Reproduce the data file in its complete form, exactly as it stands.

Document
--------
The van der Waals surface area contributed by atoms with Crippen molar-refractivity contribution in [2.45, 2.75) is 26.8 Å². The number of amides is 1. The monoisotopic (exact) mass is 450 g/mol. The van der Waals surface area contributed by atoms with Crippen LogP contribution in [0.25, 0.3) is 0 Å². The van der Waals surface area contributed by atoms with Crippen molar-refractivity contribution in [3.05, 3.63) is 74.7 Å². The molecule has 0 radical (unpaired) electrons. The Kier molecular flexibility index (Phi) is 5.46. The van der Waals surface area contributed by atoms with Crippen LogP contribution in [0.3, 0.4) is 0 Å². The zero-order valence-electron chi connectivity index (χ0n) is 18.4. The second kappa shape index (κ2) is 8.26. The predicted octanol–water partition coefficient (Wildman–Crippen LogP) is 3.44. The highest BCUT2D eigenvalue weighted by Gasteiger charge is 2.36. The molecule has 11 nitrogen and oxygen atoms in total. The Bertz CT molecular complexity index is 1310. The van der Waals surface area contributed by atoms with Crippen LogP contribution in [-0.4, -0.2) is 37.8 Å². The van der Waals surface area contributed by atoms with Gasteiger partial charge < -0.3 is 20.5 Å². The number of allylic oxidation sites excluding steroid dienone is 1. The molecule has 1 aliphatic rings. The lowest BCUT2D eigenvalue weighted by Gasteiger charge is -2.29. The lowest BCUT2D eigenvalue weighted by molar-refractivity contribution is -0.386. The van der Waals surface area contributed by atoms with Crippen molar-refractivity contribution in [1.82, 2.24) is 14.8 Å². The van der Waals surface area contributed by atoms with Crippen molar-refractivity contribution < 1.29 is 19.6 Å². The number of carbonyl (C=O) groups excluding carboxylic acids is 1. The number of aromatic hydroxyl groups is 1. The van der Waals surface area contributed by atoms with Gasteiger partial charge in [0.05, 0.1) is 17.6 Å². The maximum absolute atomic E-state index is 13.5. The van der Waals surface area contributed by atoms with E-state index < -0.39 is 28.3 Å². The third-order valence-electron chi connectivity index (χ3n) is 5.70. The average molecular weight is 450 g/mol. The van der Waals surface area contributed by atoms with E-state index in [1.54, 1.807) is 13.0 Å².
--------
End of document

The van der Waals surface area contributed by atoms with Crippen molar-refractivity contribution in [2.45, 2.75) is 26.8 Å². The number of amides is 1. The monoisotopic (exact) mass is 450 g/mol. The van der Waals surface area contributed by atoms with Crippen LogP contribution in [0.25, 0.3) is 0 Å². The van der Waals surface area contributed by atoms with Crippen molar-refractivity contribution in [3.05, 3.63) is 74.7 Å². The molecule has 0 radical (unpaired) electrons. The Kier molecular flexibility index (Phi) is 5.46. The van der Waals surface area contributed by atoms with Crippen LogP contribution in [0.3, 0.4) is 0 Å². The zero-order valence-electron chi connectivity index (χ0n) is 18.4. The second kappa shape index (κ2) is 8.26. The predicted octanol–water partition coefficient (Wildman–Crippen LogP) is 3.44. The highest BCUT2D eigenvalue weighted by Gasteiger charge is 2.36. The molecule has 11 nitrogen and oxygen atoms in total. The Bertz CT molecular complexity index is 1310. The van der Waals surface area contributed by atoms with Crippen LogP contribution in [-0.4, -0.2) is 37.8 Å². The van der Waals surface area contributed by atoms with Gasteiger partial charge < -0.3 is 20.5 Å². The number of allylic oxidation sites excluding steroid dienone is 1. The molecule has 1 aliphatic rings. The lowest BCUT2D eigenvalue weighted by Gasteiger charge is -2.29. The lowest BCUT2D eigenvalue weighted by molar-refractivity contribution is -0.386. The van der Waals surface area contributed by atoms with Crippen molar-refractivity contribution in [1.82, 2.24) is 14.8 Å². The van der Waals surface area contributed by atoms with Crippen molar-refractivity contribution < 1.29 is 19.6 Å². The number of carbonyl (C=O) groups excluding carboxylic acids is 1. The number of aromatic hydroxyl groups is 1. The van der Waals surface area contributed by atoms with Gasteiger partial charge in [0.05, 0.1) is 17.6 Å². The maximum absolute atomic E-state index is 13.5. The van der Waals surface area contributed by atoms with E-state index < -0.39 is 28.3 Å². The third-order valence-electron chi connectivity index (χ3n) is 5.70. The average molecular weight is 450 g/mol. The van der Waals surface area contributed by atoms with E-state index in [1.54, 1.807) is 13.0 Å².